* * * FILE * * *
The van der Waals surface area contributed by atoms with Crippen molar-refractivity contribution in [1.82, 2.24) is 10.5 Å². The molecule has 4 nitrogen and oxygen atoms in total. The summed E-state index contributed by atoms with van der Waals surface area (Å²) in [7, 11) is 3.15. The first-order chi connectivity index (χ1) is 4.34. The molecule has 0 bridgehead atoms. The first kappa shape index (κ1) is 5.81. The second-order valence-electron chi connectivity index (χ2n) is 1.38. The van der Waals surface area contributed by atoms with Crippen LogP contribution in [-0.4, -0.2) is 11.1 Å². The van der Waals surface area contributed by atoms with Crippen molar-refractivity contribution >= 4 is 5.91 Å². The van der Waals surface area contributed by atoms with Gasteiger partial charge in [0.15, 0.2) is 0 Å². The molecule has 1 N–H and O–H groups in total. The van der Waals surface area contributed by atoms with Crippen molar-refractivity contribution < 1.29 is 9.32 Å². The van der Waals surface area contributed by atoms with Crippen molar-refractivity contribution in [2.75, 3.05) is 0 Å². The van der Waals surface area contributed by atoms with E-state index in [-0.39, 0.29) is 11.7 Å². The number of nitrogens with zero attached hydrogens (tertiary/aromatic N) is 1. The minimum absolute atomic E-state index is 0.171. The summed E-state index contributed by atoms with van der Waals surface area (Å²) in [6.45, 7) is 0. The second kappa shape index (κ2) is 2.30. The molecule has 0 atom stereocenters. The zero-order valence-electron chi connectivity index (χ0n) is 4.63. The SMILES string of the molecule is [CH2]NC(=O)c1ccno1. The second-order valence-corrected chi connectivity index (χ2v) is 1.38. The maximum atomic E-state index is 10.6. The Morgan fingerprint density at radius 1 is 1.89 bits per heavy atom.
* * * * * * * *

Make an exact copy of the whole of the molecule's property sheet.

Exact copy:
The van der Waals surface area contributed by atoms with Crippen molar-refractivity contribution in [1.82, 2.24) is 10.5 Å². The molecule has 4 nitrogen and oxygen atoms in total. The summed E-state index contributed by atoms with van der Waals surface area (Å²) in [7, 11) is 3.15. The first-order chi connectivity index (χ1) is 4.34. The molecule has 0 bridgehead atoms. The first kappa shape index (κ1) is 5.81. The second-order valence-electron chi connectivity index (χ2n) is 1.38. The van der Waals surface area contributed by atoms with Crippen LogP contribution in [-0.4, -0.2) is 11.1 Å². The van der Waals surface area contributed by atoms with Crippen molar-refractivity contribution >= 4 is 5.91 Å². The van der Waals surface area contributed by atoms with Gasteiger partial charge in [0.15, 0.2) is 0 Å². The molecule has 1 N–H and O–H groups in total. The van der Waals surface area contributed by atoms with Crippen molar-refractivity contribution < 1.29 is 9.32 Å². The van der Waals surface area contributed by atoms with Crippen molar-refractivity contribution in [2.75, 3.05) is 0 Å². The van der Waals surface area contributed by atoms with E-state index in [-0.39, 0.29) is 11.7 Å². The number of nitrogens with zero attached hydrogens (tertiary/aromatic N) is 1. The minimum absolute atomic E-state index is 0.171. The summed E-state index contributed by atoms with van der Waals surface area (Å²) in [6.45, 7) is 0. The second kappa shape index (κ2) is 2.30. The molecule has 0 atom stereocenters. The zero-order valence-electron chi connectivity index (χ0n) is 4.63. The SMILES string of the molecule is [CH2]NC(=O)c1ccno1. The second-order valence-corrected chi connectivity index (χ2v) is 1.38. The maximum atomic E-state index is 10.6. The Morgan fingerprint density at radius 1 is 1.89 bits per heavy atom.